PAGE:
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Phalera acutoides sp. n.  

Phalera acutoides (paratype)

29 mm, 36 mm. The facies is as illustrated. The species is in a group with the Javan acuta Gaede and the Himalayan raya Moore (?= alaya Nakamura) and goniophora Hampson (? = himalayana Nakamura). Males have the hindwing darker grey than in other species and the forewing fasciae, especially the antemedial, more broken and obscure; the reniform is more evident as a diffuse, pale spot. The male genitalia are closest to those of acuta but the gnathal processes are more deeply cleft, cupped rather than just curved; the juxta is more narrowly bilobed with a more developed central prominence; the valve has a rugose process from the costa and a more elongate, less lobed, central flange; the dorsal subapical lobe of the valve is more downturned.

Holotype BRUNEI: 300 m, Ulu Temburong, rainforest, 10.2.1980 (Lt. Col. M.G. Allen), BM notodontid slide 764.

Paratypes: 1 Temburong [BRUNEI] L.P. 298, 300 m, 21.ii.1982 (T.W.Harman); 1 NORTH BORNEO: Sabah, Tawau distr., 500-700 ft 17.x- 5.xi.1973 (C.J.H. Pruett), BM 1974-277; 2 Bidi, SARAWAK, 1907- 1908 (C.J. Brooks); 1 (Muzium Brunei) BRUNEI: Sg. Burong, mixed dipterocarp, 100 ft, 9 June 1981.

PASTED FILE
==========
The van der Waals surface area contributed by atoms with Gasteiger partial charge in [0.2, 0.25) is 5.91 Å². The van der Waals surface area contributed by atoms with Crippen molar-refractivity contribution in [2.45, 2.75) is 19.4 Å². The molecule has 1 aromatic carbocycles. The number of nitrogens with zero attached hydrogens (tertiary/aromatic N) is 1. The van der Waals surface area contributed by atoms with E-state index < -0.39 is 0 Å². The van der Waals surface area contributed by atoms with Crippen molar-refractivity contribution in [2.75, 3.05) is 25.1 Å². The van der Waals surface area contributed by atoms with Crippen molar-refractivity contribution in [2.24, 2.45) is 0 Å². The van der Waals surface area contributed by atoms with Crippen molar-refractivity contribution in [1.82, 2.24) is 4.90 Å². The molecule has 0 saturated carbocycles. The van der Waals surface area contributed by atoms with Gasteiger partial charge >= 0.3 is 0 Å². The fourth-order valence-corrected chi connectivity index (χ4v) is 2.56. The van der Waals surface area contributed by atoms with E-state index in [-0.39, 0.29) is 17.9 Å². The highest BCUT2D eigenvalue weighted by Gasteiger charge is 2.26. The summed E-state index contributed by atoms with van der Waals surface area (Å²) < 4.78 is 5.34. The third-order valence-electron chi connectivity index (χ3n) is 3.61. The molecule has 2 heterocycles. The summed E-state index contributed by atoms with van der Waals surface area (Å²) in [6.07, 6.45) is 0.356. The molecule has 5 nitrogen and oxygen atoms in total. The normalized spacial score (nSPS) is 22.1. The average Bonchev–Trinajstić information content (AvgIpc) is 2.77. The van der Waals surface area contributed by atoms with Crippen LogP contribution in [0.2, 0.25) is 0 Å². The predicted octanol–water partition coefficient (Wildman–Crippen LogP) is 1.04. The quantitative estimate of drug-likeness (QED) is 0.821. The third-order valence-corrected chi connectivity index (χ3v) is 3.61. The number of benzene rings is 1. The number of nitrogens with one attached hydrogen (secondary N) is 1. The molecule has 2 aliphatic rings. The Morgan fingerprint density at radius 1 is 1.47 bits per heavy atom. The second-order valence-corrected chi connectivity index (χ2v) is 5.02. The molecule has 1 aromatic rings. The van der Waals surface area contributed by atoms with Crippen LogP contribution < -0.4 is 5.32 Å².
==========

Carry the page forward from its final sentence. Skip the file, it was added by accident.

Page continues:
Geographical range.
Borneo, ?Peninsular Malaysia (one worn in BMNH from Kuala Lumpur).

Habitat preference. All specimens have been taken in lowland rain forest.

Biology. Kalshoven (1981) described the larva of acuta as looking like a small piece of porcelain with a shiny back, a brown lateral stripe and a grey head. It feeds on various Leguminosae including Erythrina and Cassia. The species was identified as raya but could be sundana Holloway rather than acuta, as the former is much more common and the two species have been confused in the past.

The larva of raya has been discovered in India (Bell MS). It is long, slender, cylindrical, with all prolegs. The head is broad, semi-elliptical, ochreous green, with moderate, black-tipped, white hairs. The body is smooth, enamel blue-white above a 2 mm rose-maroon spiracular band, below which is a narrower white one; the ventral surface is clear rich green with black patches at the bases of the true legs, but the posterior abdominal segments are more maroon-fuscous with black side-patches. The body is invested with blister-like patches with glassy tubercles which bear white or black hairs. In early instars the dorsolateral tubercles of thoracic sement 1 are prolonged into hard cylindrical processes as long as the thoracic segments altogether; they are on the anterior margin perpendicular to the surface.

The sluggish larvae live on the undersides of leaves along the midrib, eating from the edge inwards. When young they raise their anal ends in the air but later instars lie full-stretched. Pupation is underground in a fine earthen cell, with little silk lining.

The Indian host-plants are all Leguminosae such as Wagatea, Derris and Cassia.

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